Governments grant monopolies. This is not a refutation of a system which forbids the granting of monopolies on electricity, it is a refutation of a system which recommends such monopolies (i.e. socialism).

"We've had a taste of what unregulated capitalism can do -- it's called the current economic mess we're in.
No, that's a taste of what a housing and finance industry subsidized in the name of providing houses to people who can't afford them can do. No unregulated capitalism has occurred, especially not in the industries in which the current mess began.

Furthermore, have we all forgotten the boom years of the 90s, after taxes and regulations were re-imposed following Reaganomics? You know, when we had about as close to zero unemployment as is realistically possible and the government was actually in surplus?
Correlation is not causation. Especially not when you have the luck of the PC market just picking up steam. One of the less-regulated sorts of industries. Oh, and when you remove all the subsidies ( a form of regulation) that were being tossed out to other industries other Reagan. In case you're wondering, Reagan never actually practiced much in the way of "Reaganomics," which is distinct from Objectivist economics anyway. The actual differences in policy between him and Clinton were a wash. It was Clinton who brought about welfare reform, massively reducing a subsidy ( a regulation).

Well, that's quite an assertion. I will certainly agree that the right of personal happiness is a proper and reasonable pursuit, and that rational self-interest is a part of that, but I disagree with raising it to the level of morality.
Morality is concerned with what proper pursuits are. He cannot have his cake and eat it too.

This is the fatal flaw in Objectivism: it preaches the rights of the individual without the equivalent responsibility to take the equal rights of others into account.
Unequivocal crap. The initiation of force and fraud is forbidden in Objectivism.

One monumentally unjustified claim here, especially since we know that corporations' regard for individuals is very low.
Corporations consist of nothing but individuals.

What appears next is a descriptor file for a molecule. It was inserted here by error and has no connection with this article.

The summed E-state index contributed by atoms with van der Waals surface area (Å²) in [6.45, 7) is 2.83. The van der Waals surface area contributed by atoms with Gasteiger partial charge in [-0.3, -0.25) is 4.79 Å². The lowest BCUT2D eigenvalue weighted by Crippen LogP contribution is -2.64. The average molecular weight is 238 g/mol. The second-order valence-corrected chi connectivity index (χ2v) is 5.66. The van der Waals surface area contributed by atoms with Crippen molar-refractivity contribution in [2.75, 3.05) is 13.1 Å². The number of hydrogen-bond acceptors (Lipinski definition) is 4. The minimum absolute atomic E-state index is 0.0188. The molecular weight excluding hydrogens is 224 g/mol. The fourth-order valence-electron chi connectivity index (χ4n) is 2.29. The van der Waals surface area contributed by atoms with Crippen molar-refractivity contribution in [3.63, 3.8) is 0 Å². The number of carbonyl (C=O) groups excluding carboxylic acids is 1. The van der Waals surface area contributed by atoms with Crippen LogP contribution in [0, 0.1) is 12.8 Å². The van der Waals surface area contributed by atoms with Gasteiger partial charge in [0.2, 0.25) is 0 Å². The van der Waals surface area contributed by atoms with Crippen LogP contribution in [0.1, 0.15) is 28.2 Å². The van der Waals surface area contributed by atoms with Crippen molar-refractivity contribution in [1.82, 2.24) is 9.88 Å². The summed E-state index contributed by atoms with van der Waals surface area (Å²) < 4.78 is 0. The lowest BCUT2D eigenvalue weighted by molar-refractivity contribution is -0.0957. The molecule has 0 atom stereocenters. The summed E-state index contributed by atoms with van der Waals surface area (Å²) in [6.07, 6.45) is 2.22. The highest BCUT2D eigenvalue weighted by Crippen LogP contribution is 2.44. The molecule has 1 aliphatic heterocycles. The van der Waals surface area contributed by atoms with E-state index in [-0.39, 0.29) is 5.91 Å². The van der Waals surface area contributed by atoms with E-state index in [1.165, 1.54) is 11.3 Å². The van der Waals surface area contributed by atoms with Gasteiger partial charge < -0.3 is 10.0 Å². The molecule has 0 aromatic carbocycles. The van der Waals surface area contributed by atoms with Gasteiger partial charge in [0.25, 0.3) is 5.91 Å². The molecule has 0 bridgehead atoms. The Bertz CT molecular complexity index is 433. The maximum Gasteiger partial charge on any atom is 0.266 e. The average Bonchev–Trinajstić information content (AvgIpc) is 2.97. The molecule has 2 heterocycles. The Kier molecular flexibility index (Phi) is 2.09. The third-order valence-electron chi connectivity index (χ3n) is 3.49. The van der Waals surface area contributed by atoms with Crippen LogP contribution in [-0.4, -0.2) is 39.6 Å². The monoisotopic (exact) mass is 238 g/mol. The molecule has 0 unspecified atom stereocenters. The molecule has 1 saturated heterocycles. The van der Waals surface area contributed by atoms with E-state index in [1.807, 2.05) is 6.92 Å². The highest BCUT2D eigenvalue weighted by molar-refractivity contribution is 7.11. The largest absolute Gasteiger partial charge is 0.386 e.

Love Canal, anyone? Bhopal? Exxon Valdez? Gulf of Mexico?
Random name dropping establishes very little.

And is the principle of responsibility served by the responsible companies' attempts to avoid paying to clean up their messes and avoid the civil penalties levied against them?
The limitation of liability toward nonconsenting third parties is a government subsidy forbidden by Objectivism. Talk to the present government about that.

Or by lenders socializing their losses in the recent market crash after privatizing their gains?
The refutation of Objectivism being responsible for this can be found in the word "Socializing." The Objectivist response is not to guarantee their loans, to let them survive or collapse in the market according to no actions but their own.

Actually, scanning the article (and a few related ones, and some pro- and anti- sites), I see no mention of 'personal responsibility' being a part of Randist philosophy.
It depends what you mean by "responsibility."
"The acceptance of full responsibility for one's own choices and actions (and their consequences) is such a demanding moral discipline that many men seek to escape it by surrendering to what they believe is the easy, automatic, unthinking safety of a morality of "duty." They learn better, often when it is too late."
--"Causality Versus Duty," Philosophy-- Who Needs It.

far more the cause of our current economic woes than the cure for them.
A thing cannot be a cause of something else unless it occurs. "George Washington shot Kennedy."
"Um, Washington was dead at the time."
"So? He did it."
".... I think you might wanna stick with blaming Oswald. He was, at least, THERE if nothing else."

This is just gobbledygook as far as I can tell. I can't glean one rational thought out of it -- and I keep tripping over the phrase "selective reproduction of reality". I'm not even sure why Objectivism requires a theory of art."
Rand was an artist, artists are snooty, that's just the way it goes. I'd say it's really more of a special science than basic philosophy, but if you aren't sure why it's needed, then surely you have no reason to believe it's important enough to reject the rest over.

There seems to be a common theme among a lot of these statements that can be responded to with this for the tl;dr crowd. "Tell the bastard to look at me, then look in the mirror, then ask himself whether I would ever think that my moral stature is at the mercy of his actions."
It came to be at its height. It was commanded to command. It was a capital before its first stone was laid. It was a monument to the spirit of man.